As I get closer and closer to finishing this chapter in my life (dietetic student becoming a RD), I can't help but think how quickly life has flown on by. For it was just the other day (albeit, a little more than 3 1/2 years ago) that I was considering pursing the RD credential in order to write books and improve my credibility as a sports nutritionist and exercise physiologist. And look at me now, I am so incredibly passionate about my future as a "dietitian" (whenever I pass the exam) and I can't wait to put my extensive education (backed by evidence-based research) to good use.
At the end of my 2-day Inman Review course (for an invaluable price of $365), Jean Inman gave us "future RD's" a little motivational talk telling us how hard we have worked to get to where we are today. Rather than thinking about failing the exam, having to wait 45 days to retake the exam, paying another $200 for the exam and then having to tell everyone that you failed, she instructed us to be confident...for this is the LAST step in our educational journey. For after we pass the National Registered Dietitian exam, we are immediately Registered Dietitians and we can start diagnosing and treating medical conditions. She told us to go into the exam feeling confident and to believe in ourselves that we have done EVERYTHING to prepare for the exam.
I suppose I am a creature who loves setting goals and overcoming obstacles in order to reach those goals. For whatever I do in life, I like to dream high and I never doubt myself. I have no trouble saying "I can't" but I never stop trying. Nonetheless, with every journey in my life, I am never without difficulty or stress. However, with that inability to control my external environment, I believe that I have great control over several things in my life. Specifically my diet, my sleep, my outlook on life and my exercise routine.
It is no surprise that by now you know my nutrition and exercise philosophy, specifically in regard to balance. In regards to nutrition, I have a feeling that many people (athletes, fitness enthusiasts and everyone else) stress and worry over weight on a daily basis (if not more). When it comes to injuries in the athlete or fitness enthusiast, I believe that many people carry a Black vs White attitude and when the dominate sport is forced to be removed, the entire passion for exercise is removed. This often makes me wonder...do athletes really understand the benefits of exercise or is the focus simply on Training for immediate results? For in life, there are no requirements suggesting that you must be an athlete in order to live a quality life and reduce risk for disease. You just have to move your body!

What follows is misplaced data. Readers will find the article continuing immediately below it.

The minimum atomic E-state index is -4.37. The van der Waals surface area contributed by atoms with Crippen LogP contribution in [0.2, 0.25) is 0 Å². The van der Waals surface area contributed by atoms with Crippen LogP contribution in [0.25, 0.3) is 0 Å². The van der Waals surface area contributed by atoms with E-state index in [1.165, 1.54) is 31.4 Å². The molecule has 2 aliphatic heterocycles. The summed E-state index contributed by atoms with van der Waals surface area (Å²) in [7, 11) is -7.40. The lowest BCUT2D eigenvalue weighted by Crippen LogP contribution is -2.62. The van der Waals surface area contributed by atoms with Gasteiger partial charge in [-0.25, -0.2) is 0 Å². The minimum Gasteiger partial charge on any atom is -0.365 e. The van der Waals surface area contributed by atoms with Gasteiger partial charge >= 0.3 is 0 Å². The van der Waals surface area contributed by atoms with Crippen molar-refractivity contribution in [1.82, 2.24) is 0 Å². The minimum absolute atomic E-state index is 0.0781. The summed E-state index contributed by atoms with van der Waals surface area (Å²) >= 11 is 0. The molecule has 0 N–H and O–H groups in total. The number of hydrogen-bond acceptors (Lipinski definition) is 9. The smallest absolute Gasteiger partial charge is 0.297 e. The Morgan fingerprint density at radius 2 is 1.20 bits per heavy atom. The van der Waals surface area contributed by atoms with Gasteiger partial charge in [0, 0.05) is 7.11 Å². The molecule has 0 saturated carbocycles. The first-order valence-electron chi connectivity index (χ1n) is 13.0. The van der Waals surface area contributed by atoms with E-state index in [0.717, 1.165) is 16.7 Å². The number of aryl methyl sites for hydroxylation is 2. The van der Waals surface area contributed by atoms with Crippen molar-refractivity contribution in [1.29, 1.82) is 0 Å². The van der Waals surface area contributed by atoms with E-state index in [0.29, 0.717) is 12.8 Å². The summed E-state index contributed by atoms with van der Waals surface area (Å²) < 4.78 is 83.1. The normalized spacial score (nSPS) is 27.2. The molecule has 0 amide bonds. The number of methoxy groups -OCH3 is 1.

Over the past few weeks, I have quickly realized that life is short.....too short. We often set goals without thinking about the measurable outcome, thus causing days to pass on by with feelings of guilt, preceded by many excuses. Or, we let days days go by without spending just a little time (let it be a meal or an hour) working toward our goal. Or, we do the opposite. We set unrealistic goals which create a life of imbalance. Because we have no guarantees in life, we must not put off until tomorrow what we can start today. And believe me when I say that it is the little things that matter. For it isn't the start of the journey that feels the most rewarding, but it is in the end process. However, throughout your journey, which will help you reach your goals/dreams, it is important that you make the most of your days. If you are injured in your leg, you can still swim. If you have a knee and shoulder injury, exercise your brain (Sudoku anyone?). If you know it is advantageous to your health to get to a heart-healthy weight, there isn't a diet book out there that is going to help you reach your goal. For you may not know all the strengths and weakness's in your diet, you likely know a few of them which you can start on today.
I found this quote today and thought it was perfectly appropriate for all of us who have worked hard for something in life, but still desire more.
“Do not spoil what you have by desiring what you have not; remember that what you now have was once among the things you only hoped for.”